Migrant surge makes U.S. housing crisis worse
A surge in new migrants is colliding with the U.S.' housing crisis, and even putting a minor dent in the shelter problem is costing state and local governments millions.
Why it matters: Cities simply don't have enough affordable homes, enough shelters or enough money to help everyone who needs it, straining scarce resources and leaving thousands of people out on the street.
The big picture: Soaring housing costs and the end of some pandemic-era safety nets have fueled an affordable housing shortage, causing homelessness to rise in many cities.
- Homelessness in the U.S. had a record spike from 2022 to 2023, according to a Wall Street Journal analysis.
- Now, state and local officials are also scrambling to house thousands of migrants arriving from the border.
What they're saying: "We need more units. We need to confront the broader housing crisis," New York City Comptroller Brad Lander tells Axios in an interview.
- "If we can help folks that have been in shelter a long time get housing subsidies, and if we can help asylum seekers get work authorizations ... they won't be competing for the same units," he adds.
Zoom in: New York City is legally required to provide shelter to anyone who requests it. The city was caring for nearly 60,000 migrants and asylum seekers at the beginning of September, according to the comptroller's office.
- Migrants accounted for more than half of the city's shelter population, according to a report released this month.
- It just announced a lease of a World War II-era airfield as an emergency shelter site.
Chicago homeless advocates estimate the city has more than 68,000 unhoused people, in addition to nearly 9,500 migrants.
- City officials tell Axios they expect migrant support efforts to cost more than a quarter of a billion dollars this year. Local advocates say that's more than they've ever seen deployed toward the local homeless population, though a city official told a community meeting this summer that homelessness resources aren't being diverted to aid migrants.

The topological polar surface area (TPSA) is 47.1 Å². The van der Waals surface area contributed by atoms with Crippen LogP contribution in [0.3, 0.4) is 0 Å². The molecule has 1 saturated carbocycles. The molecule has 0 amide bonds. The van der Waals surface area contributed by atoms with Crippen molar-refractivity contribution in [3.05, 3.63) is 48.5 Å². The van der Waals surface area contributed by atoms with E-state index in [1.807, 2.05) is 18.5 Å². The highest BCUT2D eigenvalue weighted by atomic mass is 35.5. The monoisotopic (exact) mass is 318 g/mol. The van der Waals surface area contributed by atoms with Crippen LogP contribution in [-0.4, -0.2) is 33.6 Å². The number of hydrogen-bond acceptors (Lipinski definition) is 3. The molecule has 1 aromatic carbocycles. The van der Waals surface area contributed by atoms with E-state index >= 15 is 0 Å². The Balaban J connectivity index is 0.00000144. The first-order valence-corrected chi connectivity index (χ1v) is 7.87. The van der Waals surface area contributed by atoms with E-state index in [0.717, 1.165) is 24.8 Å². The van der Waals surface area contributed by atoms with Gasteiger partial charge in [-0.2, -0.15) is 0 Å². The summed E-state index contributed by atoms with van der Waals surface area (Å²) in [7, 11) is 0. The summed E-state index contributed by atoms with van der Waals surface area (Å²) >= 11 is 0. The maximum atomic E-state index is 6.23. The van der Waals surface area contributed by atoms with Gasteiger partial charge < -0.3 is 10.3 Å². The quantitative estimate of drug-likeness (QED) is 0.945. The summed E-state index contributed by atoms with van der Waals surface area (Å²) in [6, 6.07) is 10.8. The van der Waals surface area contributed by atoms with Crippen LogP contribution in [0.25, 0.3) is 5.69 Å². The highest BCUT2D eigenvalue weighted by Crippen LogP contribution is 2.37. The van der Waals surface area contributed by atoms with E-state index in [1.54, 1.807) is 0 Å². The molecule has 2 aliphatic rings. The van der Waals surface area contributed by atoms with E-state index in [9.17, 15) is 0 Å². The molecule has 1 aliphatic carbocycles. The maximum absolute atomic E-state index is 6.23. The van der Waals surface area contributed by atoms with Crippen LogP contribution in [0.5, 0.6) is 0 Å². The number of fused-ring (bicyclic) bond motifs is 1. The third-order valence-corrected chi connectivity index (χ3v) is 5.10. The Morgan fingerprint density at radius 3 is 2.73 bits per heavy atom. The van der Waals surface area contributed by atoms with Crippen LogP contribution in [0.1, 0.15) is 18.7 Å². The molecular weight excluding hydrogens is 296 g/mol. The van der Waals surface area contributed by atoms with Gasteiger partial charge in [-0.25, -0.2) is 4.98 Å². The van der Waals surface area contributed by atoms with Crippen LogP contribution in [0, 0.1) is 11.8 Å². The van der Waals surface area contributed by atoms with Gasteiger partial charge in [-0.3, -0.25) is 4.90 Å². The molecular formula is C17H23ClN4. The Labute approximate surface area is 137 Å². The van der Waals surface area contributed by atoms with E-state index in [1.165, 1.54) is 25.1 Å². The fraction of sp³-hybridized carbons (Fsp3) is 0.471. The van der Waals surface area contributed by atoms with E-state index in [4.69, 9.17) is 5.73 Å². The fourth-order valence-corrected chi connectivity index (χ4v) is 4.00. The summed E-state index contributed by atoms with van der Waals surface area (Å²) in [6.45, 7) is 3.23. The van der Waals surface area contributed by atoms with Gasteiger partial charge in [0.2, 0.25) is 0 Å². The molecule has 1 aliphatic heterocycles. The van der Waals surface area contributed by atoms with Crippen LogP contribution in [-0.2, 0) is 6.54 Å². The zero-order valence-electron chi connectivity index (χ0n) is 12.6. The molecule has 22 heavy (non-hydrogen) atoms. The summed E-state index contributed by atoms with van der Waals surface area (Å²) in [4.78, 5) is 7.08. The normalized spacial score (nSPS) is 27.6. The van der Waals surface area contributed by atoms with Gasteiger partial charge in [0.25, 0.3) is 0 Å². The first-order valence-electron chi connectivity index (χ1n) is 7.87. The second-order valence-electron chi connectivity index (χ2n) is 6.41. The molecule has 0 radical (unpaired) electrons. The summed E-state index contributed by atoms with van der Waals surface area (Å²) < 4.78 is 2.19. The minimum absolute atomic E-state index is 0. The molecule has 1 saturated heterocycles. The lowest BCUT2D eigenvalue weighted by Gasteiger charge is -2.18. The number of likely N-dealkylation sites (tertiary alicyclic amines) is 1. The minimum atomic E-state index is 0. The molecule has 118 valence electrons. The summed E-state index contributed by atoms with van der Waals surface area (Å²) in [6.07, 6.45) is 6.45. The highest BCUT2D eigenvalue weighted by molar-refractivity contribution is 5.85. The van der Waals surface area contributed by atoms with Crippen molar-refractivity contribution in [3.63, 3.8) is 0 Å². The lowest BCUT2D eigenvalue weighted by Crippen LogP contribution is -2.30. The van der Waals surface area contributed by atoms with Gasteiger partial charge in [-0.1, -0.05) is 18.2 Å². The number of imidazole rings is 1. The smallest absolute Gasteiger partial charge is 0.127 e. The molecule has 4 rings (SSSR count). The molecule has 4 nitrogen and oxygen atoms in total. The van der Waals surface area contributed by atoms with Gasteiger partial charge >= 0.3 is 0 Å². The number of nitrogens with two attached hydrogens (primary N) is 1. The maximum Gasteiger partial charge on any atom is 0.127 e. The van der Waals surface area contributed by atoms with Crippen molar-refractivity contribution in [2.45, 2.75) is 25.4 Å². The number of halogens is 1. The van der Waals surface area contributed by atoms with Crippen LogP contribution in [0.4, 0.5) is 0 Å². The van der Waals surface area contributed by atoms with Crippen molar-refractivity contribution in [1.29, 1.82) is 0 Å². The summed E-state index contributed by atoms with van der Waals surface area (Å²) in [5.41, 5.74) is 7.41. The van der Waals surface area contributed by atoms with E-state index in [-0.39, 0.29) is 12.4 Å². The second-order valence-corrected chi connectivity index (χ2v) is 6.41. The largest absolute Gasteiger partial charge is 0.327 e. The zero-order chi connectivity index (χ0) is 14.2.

- "Chicago's severely underfunded homelessness system has led to fighting for scarce resources," the Chicago Coalition for the Homeless says in a statement released to Axios.
- "We should not be pitting Black and Brown communities against each other. We must and can do better."
- Caring for migrants has cost the city more than $24 million. It has also used federal dollars to bus newcomers elsewhere.
Massachusetts Gov. Maura Healey estimated the state is spending $45 million monthly to shelter unhoused people and migrants.
- The number of families in state shelters reached a new all-time high of 6,528 last week — nearly half of them in hotels or motels.
Washington, D.C., established an office dedicated to migrants in 2022 in an effort to avoid overwhelming its homeless social services.
- By next month, D.C. likely will have spent $55.8 million this year on the crisis, with $9 million covered by a FEMA grant, the city tells Axios.
Between the lines: The colliding crises have made for a politically tense issue, often pitting cities against their suburbs.
- Some efforts to increase housing — including zoning changes to build lower-cost suburban units — have failed in New York and Colorado amid local pushback.
- Officials in suburban Boston cities say they were caught off guard by the state's decision to place migrants in their communities and have asked for more funding and transparency.
What we're watching: It could get worse. Border cities have long had systems to handle migrant influxes — but even they have been overwhelmed and expect it to happen again.
- El Paso has twice in the past year seen hundreds sleeping on the street due to maxed-out shelters.
- Opportunity Center for the Homeless deputy director John Martin tells Axios the city is preparing for a "third wave," with dozens of migrants already camping outside.
- Many of the newcomers will likely move to other major cities. Martin acknowledges those cities' challenges but says, "To me, it's a shared responsibility."
The bottom line: When populations feel pitted against one another, Lander says, "you can wind up stoking flames that can be dangerous ... I think there's a real risk that the flames of xenophobia get fanned."
Axios Boston's Steph Solis and Axios D.C.'s Cuneyt Dil contributed reporting.